Two years in, Utah’s cannabis program has accessibility issues

Due to state-controlled supplies, medical cannabis is still expensive in Utah.

(Francisco Kjolseth | The Salt Lake Tribune) Cannabis plants are grown in the nursery clone room using a deep water culture system at Tryke, a company in Tooele County on Thursday, Jan. 30, 2020, one of eight cultivators approved by the state to bring product to the public as part of Utah's medical cannabis program.

Since 2020, the state’s medical cannabis program has seen substantial growth. An annual report last year found that the number of active cardholders more than tripled, and pharmacies in the state more than doubled.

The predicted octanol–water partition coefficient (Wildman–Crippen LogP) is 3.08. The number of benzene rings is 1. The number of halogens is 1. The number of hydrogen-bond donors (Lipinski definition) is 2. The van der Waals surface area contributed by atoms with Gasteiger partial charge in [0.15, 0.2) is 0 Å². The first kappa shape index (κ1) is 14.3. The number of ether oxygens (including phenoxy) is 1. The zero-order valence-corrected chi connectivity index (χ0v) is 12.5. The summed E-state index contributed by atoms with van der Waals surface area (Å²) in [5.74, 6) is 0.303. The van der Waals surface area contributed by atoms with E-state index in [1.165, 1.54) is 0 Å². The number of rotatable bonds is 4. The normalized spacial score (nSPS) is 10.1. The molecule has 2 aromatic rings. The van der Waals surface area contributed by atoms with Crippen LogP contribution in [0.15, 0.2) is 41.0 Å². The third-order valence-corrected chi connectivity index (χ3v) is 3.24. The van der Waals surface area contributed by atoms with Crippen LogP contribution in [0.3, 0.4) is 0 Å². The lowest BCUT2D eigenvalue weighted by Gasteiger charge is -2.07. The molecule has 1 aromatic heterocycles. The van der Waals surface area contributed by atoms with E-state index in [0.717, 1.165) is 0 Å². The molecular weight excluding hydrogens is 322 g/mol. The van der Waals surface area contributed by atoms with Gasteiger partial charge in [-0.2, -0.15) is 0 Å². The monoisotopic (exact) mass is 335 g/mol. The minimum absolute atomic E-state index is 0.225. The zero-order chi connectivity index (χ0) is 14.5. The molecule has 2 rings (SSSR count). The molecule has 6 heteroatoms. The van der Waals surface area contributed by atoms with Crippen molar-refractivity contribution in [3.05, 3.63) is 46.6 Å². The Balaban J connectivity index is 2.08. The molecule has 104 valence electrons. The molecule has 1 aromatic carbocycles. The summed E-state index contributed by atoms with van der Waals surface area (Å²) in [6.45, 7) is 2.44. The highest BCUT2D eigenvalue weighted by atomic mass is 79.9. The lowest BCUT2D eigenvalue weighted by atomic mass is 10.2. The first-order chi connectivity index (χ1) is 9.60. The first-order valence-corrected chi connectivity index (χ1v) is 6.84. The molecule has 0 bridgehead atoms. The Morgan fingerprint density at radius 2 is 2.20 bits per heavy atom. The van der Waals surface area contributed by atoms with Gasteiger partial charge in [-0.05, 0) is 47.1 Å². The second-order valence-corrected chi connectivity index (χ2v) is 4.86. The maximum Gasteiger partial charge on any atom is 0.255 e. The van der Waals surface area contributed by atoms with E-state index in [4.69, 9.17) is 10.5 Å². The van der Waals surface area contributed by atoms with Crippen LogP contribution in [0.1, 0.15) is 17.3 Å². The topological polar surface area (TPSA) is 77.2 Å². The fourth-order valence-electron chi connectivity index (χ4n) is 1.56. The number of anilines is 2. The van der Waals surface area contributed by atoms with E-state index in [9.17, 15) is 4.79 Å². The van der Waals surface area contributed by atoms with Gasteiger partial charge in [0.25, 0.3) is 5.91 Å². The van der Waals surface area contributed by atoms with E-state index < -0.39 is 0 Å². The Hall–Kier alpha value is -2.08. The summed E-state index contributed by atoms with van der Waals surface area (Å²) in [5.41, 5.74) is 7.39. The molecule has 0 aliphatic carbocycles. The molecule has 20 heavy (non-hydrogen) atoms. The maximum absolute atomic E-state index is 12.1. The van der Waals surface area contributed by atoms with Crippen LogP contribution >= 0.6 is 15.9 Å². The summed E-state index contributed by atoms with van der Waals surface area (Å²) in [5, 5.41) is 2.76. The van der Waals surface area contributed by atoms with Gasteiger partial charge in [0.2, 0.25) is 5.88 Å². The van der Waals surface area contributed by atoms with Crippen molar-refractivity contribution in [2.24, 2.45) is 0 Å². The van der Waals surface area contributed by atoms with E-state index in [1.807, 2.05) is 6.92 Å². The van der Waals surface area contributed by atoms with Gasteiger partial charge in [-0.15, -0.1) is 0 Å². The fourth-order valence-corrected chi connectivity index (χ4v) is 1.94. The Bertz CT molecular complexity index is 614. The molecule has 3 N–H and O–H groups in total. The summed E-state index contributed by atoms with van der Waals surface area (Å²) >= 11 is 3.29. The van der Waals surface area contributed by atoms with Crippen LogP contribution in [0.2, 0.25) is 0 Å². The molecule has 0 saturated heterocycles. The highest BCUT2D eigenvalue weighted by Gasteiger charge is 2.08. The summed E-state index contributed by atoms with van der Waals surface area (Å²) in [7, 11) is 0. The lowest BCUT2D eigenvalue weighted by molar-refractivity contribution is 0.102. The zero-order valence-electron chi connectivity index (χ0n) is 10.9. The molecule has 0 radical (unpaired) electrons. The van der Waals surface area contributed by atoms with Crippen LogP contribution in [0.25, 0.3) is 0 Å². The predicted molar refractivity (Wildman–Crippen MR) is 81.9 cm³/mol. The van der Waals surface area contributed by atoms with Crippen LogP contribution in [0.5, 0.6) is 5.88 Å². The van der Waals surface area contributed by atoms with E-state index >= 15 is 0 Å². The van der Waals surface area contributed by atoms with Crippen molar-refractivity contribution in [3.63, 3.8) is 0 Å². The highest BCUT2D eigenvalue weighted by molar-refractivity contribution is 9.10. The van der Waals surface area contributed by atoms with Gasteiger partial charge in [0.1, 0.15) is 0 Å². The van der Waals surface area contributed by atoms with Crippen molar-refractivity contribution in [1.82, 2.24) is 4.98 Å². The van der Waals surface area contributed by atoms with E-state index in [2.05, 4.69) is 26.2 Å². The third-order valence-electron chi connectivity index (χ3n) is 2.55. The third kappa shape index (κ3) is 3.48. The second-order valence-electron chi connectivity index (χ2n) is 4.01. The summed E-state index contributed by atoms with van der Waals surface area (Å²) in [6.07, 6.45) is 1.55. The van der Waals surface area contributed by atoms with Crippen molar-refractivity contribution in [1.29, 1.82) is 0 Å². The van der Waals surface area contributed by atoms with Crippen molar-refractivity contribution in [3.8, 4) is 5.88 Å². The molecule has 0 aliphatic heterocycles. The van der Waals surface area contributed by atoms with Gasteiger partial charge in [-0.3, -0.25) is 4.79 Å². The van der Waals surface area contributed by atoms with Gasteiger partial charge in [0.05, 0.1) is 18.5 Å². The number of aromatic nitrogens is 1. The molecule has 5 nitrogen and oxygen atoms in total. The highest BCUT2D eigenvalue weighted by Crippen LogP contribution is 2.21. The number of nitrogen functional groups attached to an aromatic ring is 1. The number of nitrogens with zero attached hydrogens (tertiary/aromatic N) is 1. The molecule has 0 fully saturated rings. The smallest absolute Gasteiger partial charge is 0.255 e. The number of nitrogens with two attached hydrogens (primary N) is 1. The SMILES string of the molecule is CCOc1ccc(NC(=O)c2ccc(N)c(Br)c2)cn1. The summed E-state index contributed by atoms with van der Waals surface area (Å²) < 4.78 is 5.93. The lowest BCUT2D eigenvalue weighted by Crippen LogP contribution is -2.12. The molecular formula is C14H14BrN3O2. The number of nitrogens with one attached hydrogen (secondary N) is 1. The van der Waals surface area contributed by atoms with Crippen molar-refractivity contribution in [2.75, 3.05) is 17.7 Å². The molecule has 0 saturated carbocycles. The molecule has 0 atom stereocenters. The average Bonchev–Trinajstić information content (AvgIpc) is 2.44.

But despite the expansion of the program, patients are having a difficult time accessing the medicine due to renewal and product costs.

Zachary King lives in Bountiful. Years ago, he was in a paintball accident that left him with chronic pain. He has been a medical marijuana cardholder for almost two years now.

King pays out of pocket for his doctors’ appointments and medicine. He said it is very expensive to access cannabis.

“It’s almost like we’re more incentivized to go back to our pharmaceuticals than to utilize the cannabis option because it’s just so much more affordable with the insurance and with all those other things,” King said.

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This article is published through the Utah News Collaborative, a partnership of news organizations in Utah that aim to inform readers across the state.